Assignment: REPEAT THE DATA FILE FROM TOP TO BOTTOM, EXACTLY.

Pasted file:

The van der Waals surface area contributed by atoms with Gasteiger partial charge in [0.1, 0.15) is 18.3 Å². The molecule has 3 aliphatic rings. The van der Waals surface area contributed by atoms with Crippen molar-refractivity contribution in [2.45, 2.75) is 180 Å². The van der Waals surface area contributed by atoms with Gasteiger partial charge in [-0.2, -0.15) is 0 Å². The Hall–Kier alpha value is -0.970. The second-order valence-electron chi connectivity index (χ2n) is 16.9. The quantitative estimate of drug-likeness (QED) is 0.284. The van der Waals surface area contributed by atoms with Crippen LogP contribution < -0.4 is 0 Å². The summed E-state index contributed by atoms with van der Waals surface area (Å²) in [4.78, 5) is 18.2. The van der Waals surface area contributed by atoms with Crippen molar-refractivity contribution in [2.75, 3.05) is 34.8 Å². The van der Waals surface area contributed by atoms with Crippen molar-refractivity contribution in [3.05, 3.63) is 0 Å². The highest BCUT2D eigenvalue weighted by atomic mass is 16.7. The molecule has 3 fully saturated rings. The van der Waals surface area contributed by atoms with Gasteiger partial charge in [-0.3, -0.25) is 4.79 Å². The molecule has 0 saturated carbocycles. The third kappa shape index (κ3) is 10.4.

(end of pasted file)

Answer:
The van der Waals surface area contributed by atoms with Gasteiger partial charge in [0.1, 0.15) is 18.3 Å². The molecule has 3 aliphatic rings. The van der Waals surface area contributed by atoms with Crippen molar-refractivity contribution in [2.45, 2.75) is 180 Å². The van der Waals surface area contributed by atoms with Gasteiger partial charge in [-0.2, -0.15) is 0 Å². The Hall–Kier alpha value is -0.970. The second-order valence-electron chi connectivity index (χ2n) is 16.9. The quantitative estimate of drug-likeness (QED) is 0.284. The van der Waals surface area contributed by atoms with Crippen LogP contribution < -0.4 is 0 Å². The summed E-state index contributed by atoms with van der Waals surface area (Å²) in [4.78, 5) is 18.2. The van der Waals surface area contributed by atoms with Crippen molar-refractivity contribution in [2.75, 3.05) is 34.8 Å². The van der Waals surface area contributed by atoms with Crippen molar-refractivity contribution in [3.05, 3.63) is 0 Å². The highest BCUT2D eigenvalue weighted by atomic mass is 16.7. The molecule has 3 fully saturated rings. The van der Waals surface area contributed by atoms with Gasteiger partial charge in [-0.3, -0.25) is 4.79 Å². The molecule has 0 saturated carbocycles. The third kappa shape index (κ3) is 10.4.